Lawson is also frustrated that the regulator has not updated its compliance focus post-RDR. “The RDR was introduced to get away from transactional selling and move to ongoing financial advice, but compliance reviews pick on the transactions we have done. What about the things we haven’t done? Compliance reviews should look at a file from start to finish. Why not look at what we should have done and what a reasonable adviser would have done over that time period?”

Lawson’s vision for the future of his own business is for it to carry on as it is doing now. “We have slowed down growth targets on purpose to £500m over the next five years from £2bn. I’m not going to sell the business; I just want to carry on getting better and keeping it fun.”

Five questions

What’s the best bit of advice you’ve received in your career?

Focus on your unique abilities and delegate everything else. If you want advisers to advise they need to be in front of clients

What keeps you awake at night?


What has had the most significant impact on financial advice in the last year?

The pension freedoms

If I was in charge of the FCA for a day I would…

Do everything. I’d review the funding of the Financial Services Compensation Scheme and make all the industry fines go into the kitty. I’d also review the long-stop on complaints and outlaw phoenix firms.

Any advice for new advisers?

Learn sales skills. You get everything else through training.


1995-present: Managing partner, Equilibrium Asset Management (formerly Applewood)

1991-95: Broker consultant, Britannia Life

1988-91: Pension administrator, Norwich Union

1986-88: Automobile Association Youth Training Scheme


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There are 6 comments at the moment, we would love to hear your opinion too.

  1. Julian Stevens 27th May 2016 at 2:17 pm

    If I was in charge of the FCA for a day I would…

    If you were in charge of the FCA for a day, the option of channelling all industry fines into the FSCS kitty wouldn’t be an option. That’s Osborne’s call.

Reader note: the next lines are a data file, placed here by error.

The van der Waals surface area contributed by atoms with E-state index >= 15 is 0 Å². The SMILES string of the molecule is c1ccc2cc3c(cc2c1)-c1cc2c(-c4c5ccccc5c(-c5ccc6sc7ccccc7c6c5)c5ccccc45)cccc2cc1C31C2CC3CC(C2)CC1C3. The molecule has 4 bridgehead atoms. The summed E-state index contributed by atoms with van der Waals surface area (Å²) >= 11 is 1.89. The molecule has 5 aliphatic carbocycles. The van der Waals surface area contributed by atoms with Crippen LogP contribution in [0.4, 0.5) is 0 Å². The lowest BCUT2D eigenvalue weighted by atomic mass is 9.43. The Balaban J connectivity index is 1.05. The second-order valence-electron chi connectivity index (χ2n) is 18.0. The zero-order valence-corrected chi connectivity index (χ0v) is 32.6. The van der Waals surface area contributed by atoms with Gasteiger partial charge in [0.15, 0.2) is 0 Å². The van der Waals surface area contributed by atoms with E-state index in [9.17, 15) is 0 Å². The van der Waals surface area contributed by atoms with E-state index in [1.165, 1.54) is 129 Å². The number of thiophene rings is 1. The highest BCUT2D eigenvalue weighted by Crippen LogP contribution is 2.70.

2. Clients wouldn’t notice unless you tell them. So do we take it that you didn’t inform your clients? If so isn’t that some sort of breach? At all events I wouldn’t think it very ethical. If you did inform them then all I can say is that they are not very discerning. Presumably you don’t get a whole load of referrals from solicitors and accountants. (Yes I know they have slackened off on this, but many firms – at least the more professional ones – still only deal with independents).

    • Philip Castle 27th May 2016 at 6:16 pm

      I did think that too, but to be fair to Colin Lawson, I don’t think my clients would notice or care either! as you know Harry, I don’t even have “Financial Adviser or Planner” on my business cards, I chose something different, because my mother told me I was special!
      I entirely agree with Colin Lawson about the issue of lack of sales skills being trained for new entrants, or ANY training, even with my firm, we focus on geting the staff member through the exams, but most training money see monkey do as they say. I also agree with Colin about the FCA not getting its’ head round the RDR process changes from transactional selling/product to ongoing advice. The vast majority of my work is supporting existing clients and not taking new clients on and it is a lifetime process, what isn’t sorted at one meeting is invariably picked up and finalized at the next.

  3. Ha ha !! ” we went restricted and none of your clients noticed” ………. I have stopped shopping at Morrisons and now go to Lidl……. Funny enough none of my clients noticed either !

  4. I know Colin and his business. One of the outstanding businesses and exceptionally well run. He gets high quality referrals from solicitors, so obviously restricted isn’t an issue. Also i am sure all clients were informed of the change, so it is probably a misquote or misinterpretation.
    Shame we don’t celebrate quality businesses that give credit to our profession rather than knocking them.

  5. Thank you all for your comments. Please remember that it’s an hour long interview and you don’t get to see the article before it goes to print. Of course we informed clients about the move to restricted. My point was that they did not notice any changes, simply because there were none. The advice we give now is the same as it was before. The word “restricted” does not explain correctly what we do. We review our platforms on a regular basis and from the ones that we use we can choose all products and funds. If and when a client requires something in addition we will accomadate this if we have the expertise to do so or decline to take on the client.